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A mentor of mine, a teacher, professor at Rhode Island School of Design said to me: “Neil, every year or so we find someone who comes in with a lot. And what we try to do is unwind that one person and rewind them. They’ve got everything they need without us, but we unwind that and turn it into something that can be set loose in the world and be productive.” And I really appreciated that because I know they were talking about me at that time and what it is I might do and bring to the world and the profession

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Neil with a more recent motorcycle

I had a trip I took right after college. I bought myself a nice two- cylinder BMW motorcycle, and I packed it with a Kodak slide reel and some clothes, and I drove it to almost 40 States in the United States, I stopped at phone booths, know what those are? I looked at yellow pages and tore the pages out for companies that do design work and that have industrial design departments.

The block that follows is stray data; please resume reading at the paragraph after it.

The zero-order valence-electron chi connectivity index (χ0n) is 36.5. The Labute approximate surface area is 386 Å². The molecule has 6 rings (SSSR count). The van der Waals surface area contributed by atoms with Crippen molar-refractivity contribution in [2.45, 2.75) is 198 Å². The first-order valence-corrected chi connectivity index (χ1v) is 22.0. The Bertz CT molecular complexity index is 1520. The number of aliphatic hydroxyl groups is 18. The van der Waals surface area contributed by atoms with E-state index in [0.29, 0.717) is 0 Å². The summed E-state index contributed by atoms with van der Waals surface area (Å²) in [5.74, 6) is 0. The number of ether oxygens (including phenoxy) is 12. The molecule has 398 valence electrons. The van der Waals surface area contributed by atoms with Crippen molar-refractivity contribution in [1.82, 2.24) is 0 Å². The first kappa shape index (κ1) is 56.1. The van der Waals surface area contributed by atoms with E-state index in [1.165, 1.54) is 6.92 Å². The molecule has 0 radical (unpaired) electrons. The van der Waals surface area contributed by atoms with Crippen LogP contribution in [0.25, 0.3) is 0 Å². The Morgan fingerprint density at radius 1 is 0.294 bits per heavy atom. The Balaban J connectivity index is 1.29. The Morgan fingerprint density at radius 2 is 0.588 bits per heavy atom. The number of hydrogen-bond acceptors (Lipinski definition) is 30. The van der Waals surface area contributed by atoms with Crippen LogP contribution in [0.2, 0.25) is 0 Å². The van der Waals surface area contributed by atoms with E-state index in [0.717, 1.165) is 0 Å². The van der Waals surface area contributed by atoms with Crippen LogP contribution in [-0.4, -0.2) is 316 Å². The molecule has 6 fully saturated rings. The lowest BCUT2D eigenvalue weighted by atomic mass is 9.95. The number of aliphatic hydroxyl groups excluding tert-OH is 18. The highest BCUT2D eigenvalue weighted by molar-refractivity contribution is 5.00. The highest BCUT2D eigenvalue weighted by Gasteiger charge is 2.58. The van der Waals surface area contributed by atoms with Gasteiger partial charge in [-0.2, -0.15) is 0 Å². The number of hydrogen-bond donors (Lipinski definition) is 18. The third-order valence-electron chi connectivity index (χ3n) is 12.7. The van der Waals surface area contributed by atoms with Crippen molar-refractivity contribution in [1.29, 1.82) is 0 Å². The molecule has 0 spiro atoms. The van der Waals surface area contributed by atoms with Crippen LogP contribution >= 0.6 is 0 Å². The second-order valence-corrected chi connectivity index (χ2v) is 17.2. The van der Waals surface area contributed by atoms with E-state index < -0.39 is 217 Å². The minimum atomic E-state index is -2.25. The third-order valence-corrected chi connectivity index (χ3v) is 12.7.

And I’ve probably made over a hundred interviews with no intent on staying anywhere. And it confused everyone I interviewed .They said, so are you going to be in town or are you going to stay in Cincinnati? You’re going to, and I said, Nope, just interviewing and they wondered what are you doing that for it? I said, I want to see what everyone’s doing. And I want to show everyone what I’ve been doing.

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I’ve been in lots of glass factories in the world where they didn’t know what I meant. They didn’t know what I really wanted. And I would say to them to their surprise, let me show you, I can do it. Let me show you what I mean. And I would do things in their factory that they didn’t do because they weren’t willing to exploit the tools.

And they had such a strong technical ethic that they weren’t willing to go outside of the technical realm that they were familiar with. And I said, it doesn’t matter right now. It’s not a product. There’s no commerce. There’s nothing. Let me just show you what I mean. And what I mean is the thing I’ve become really good at conveying to people who have to make it on the other side, but knowing what it should or couldn’t do.